• Ordinary people. Extraordinary romance.

    Ordinary people. Extraordinary romance.

Writing tools, plans, goals, and overcoming perfection paralysis www.cherylsterlingbooks.com

Today’s cool links are all writing related. I love it when I find links that teach me something and I’m able to share. This week I’m sharing links on writing tools, plans, goals, and overcoming perfection paralysis.

Writing tools, plans, goals, and overcoming perfection paralysis

Writing tools, plans, goals, and overcoming perfection paralysis www.cherylsterlingbooks.comThe first is Eva Deverell’s blog, a plethora of writing templates, worksheets, prompts, and tools. She’s listed helpful printables from everything from poetry to plot formulas. I especially like her mind maps by genre. If you’re looking for the perfect plot twist or idea spark, her site is the place to visit.

Article Index

Continue reading Writing tools, plans, goals, and overcoming perfection paralysis—This week’s cool links

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Use Canva to Make Images

Today’s #ThrowbackThursday post is brought to you by 2017’s AtoZ Challenge. For the letter “C”, I spoke about how you can use Canva to make images for your blog, etc.

 

"C" is for Canva, which allows you to create beautiful images for your blog and other social media outlets.

Canva allows you to create beautiful images for your blog, Pinterest,Twitter and Facebook headers and other social media outlets.

The letter “C” is for Canva, a useful online image site.

Canva.com is on online site you can use to create images for your blog, Facebook, Twitter, Pinterest—just about any social media outlet. In addition, you can create cards, posters, EBOOK COVERS, letterheads, infographics, menus, gift certificates—a slew of handy, dandy layouts you’d normally pay someone to create for you. The best part is, it’s FREE.

Continue reading Use Canva to Make Images #ThrowbackThursday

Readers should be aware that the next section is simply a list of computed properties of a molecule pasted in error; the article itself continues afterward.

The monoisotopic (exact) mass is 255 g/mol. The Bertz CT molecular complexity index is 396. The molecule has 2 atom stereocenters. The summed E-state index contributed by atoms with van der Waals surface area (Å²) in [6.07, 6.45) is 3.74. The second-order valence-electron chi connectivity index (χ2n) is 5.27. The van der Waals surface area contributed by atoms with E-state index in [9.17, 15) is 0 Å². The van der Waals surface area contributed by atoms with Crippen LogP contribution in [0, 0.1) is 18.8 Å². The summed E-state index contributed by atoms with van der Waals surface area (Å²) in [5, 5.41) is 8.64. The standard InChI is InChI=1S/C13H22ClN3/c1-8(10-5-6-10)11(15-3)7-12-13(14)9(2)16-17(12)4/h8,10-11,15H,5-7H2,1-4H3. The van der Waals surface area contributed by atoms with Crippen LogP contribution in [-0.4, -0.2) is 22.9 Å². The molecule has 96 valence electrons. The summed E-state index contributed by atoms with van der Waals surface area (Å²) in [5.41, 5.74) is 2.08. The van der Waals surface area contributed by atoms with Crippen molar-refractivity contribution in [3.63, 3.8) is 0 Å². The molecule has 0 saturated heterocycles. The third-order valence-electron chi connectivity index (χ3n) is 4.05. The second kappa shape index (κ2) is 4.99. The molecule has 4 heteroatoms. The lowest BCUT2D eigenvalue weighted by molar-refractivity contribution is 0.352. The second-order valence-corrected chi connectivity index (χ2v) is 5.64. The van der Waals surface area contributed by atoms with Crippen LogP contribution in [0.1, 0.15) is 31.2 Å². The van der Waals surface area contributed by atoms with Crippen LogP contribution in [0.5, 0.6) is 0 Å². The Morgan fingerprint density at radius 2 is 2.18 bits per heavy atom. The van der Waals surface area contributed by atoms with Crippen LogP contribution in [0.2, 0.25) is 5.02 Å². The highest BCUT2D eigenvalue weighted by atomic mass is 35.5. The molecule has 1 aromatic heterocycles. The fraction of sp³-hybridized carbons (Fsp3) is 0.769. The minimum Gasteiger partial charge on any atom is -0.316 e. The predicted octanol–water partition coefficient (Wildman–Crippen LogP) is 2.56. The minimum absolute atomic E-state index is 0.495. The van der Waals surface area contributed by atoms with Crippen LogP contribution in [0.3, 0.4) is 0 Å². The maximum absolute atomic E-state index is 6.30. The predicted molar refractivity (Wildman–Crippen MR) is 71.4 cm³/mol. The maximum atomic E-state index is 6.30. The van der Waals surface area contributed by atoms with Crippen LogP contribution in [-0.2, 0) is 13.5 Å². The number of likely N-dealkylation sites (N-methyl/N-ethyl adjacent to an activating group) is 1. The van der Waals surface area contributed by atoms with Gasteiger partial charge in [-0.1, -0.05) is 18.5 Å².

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Your Character’s Appearance

How do you introduce your character's appearance? www.cherylsterlingbooks.com

Photo by Nathan Dumlao on Unsplash

How do you introduce your character’s appearance? What’s the right way to let your reader know what your character looks like? Have her catch her reflection in a mirror?

“Cynthia brushed her flowing blonde hair and wondered if her eyes were more blue-green or green-blue.”

Ah, no. The old look in a mirror is a terrible way to relay your character’s appearance to your readers.

Character appearance is more than how they look. Will your reader remember the color of your character’s eyes? Probably not. What he will remember is the way he hunches because he’s self-conscious of his height. Or how she sits poker-straight because her granny drilled her in proper posture.

How your character looks is more than her hair or eye color. It defines their personality and how they feel about themselves. A character’s appearance shows their interests, social status, emotions, self-esteem, and how they react to the world about them. Their appearance deepens their world and enhances their personality.

Continue reading Your Character’s Appearance

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